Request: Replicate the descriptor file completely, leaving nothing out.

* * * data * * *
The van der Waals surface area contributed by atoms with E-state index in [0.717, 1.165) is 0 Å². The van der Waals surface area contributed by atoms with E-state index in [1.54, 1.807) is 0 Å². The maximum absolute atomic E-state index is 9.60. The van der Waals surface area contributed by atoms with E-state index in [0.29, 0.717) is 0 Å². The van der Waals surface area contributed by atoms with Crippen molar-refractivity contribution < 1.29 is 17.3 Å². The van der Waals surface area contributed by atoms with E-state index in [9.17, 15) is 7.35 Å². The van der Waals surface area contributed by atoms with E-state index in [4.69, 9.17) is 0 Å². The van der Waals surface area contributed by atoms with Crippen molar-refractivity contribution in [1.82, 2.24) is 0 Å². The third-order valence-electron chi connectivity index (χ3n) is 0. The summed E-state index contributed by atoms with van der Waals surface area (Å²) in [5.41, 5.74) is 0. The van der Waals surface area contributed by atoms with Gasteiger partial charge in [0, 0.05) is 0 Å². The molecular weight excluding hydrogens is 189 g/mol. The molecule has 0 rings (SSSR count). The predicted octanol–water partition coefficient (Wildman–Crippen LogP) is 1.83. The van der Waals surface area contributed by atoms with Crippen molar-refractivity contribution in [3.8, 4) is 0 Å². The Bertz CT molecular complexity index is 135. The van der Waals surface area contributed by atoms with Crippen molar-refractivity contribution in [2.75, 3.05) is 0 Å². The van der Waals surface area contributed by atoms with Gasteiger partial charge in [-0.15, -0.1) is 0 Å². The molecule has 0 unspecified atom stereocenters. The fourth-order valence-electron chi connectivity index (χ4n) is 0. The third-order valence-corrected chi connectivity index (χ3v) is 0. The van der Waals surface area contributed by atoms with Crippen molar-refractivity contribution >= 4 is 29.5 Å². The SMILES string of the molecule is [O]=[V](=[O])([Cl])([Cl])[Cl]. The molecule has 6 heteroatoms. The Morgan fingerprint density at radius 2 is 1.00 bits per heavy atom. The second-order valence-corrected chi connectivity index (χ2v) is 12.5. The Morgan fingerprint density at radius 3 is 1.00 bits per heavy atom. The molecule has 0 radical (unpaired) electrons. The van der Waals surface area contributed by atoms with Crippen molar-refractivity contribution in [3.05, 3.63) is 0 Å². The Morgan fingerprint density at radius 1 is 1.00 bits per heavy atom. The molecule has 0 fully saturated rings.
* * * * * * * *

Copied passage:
The van der Waals surface area contributed by atoms with E-state index in [0.717, 1.165) is 0 Å². The van der Waals surface area contributed by atoms with E-state index in [1.54, 1.807) is 0 Å². The maximum absolute atomic E-state index is 9.60. The van der Waals surface area contributed by atoms with E-state index in [0.29, 0.717) is 0 Å². The van der Waals surface area contributed by atoms with Crippen molar-refractivity contribution < 1.29 is 17.3 Å². The van der Waals surface area contributed by atoms with E-state index in [9.17, 15) is 7.35 Å². The van der Waals surface area contributed by atoms with E-state index in [4.69, 9.17) is 0 Å². The van der Waals surface area contributed by atoms with Crippen molar-refractivity contribution in [1.82, 2.24) is 0 Å². The third-order valence-electron chi connectivity index (χ3n) is 0. The summed E-state index contributed by atoms with van der Waals surface area (Å²) in [5.41, 5.74) is 0. The van der Waals surface area contributed by atoms with Gasteiger partial charge in [0, 0.05) is 0 Å². The molecular weight excluding hydrogens is 189 g/mol. The molecule has 0 rings (SSSR count). The predicted octanol–water partition coefficient (Wildman–Crippen LogP) is 1.83. The van der Waals surface area contributed by atoms with Crippen molar-refractivity contribution in [3.8, 4) is 0 Å². The Bertz CT molecular complexity index is 135. The van der Waals surface area contributed by atoms with Crippen molar-refractivity contribution in [2.75, 3.05) is 0 Å². The van der Waals surface area contributed by atoms with Gasteiger partial charge in [-0.15, -0.1) is 0 Å². The molecule has 0 unspecified atom stereocenters. The fourth-order valence-electron chi connectivity index (χ4n) is 0. The third-order valence-corrected chi connectivity index (χ3v) is 0. The van der Waals surface area contributed by atoms with Crippen molar-refractivity contribution >= 4 is 29.5 Å². The SMILES string of the molecule is [O]=[V](=[O])([Cl])([Cl])[Cl]. The molecule has 6 heteroatoms. The Morgan fingerprint density at radius 2 is 1.00 bits per heavy atom. The second-order valence-corrected chi connectivity index (χ2v) is 12.5. The Morgan fingerprint density at radius 3 is 1.00 bits per heavy atom. The molecule has 0 radical (unpaired) electrons. The van der Waals surface area contributed by atoms with Crippen molar-refractivity contribution in [3.05, 3.63) is 0 Å². The Morgan fingerprint density at radius 1 is 1.00 bits per heavy atom. The molecule has 0 fully saturated rings.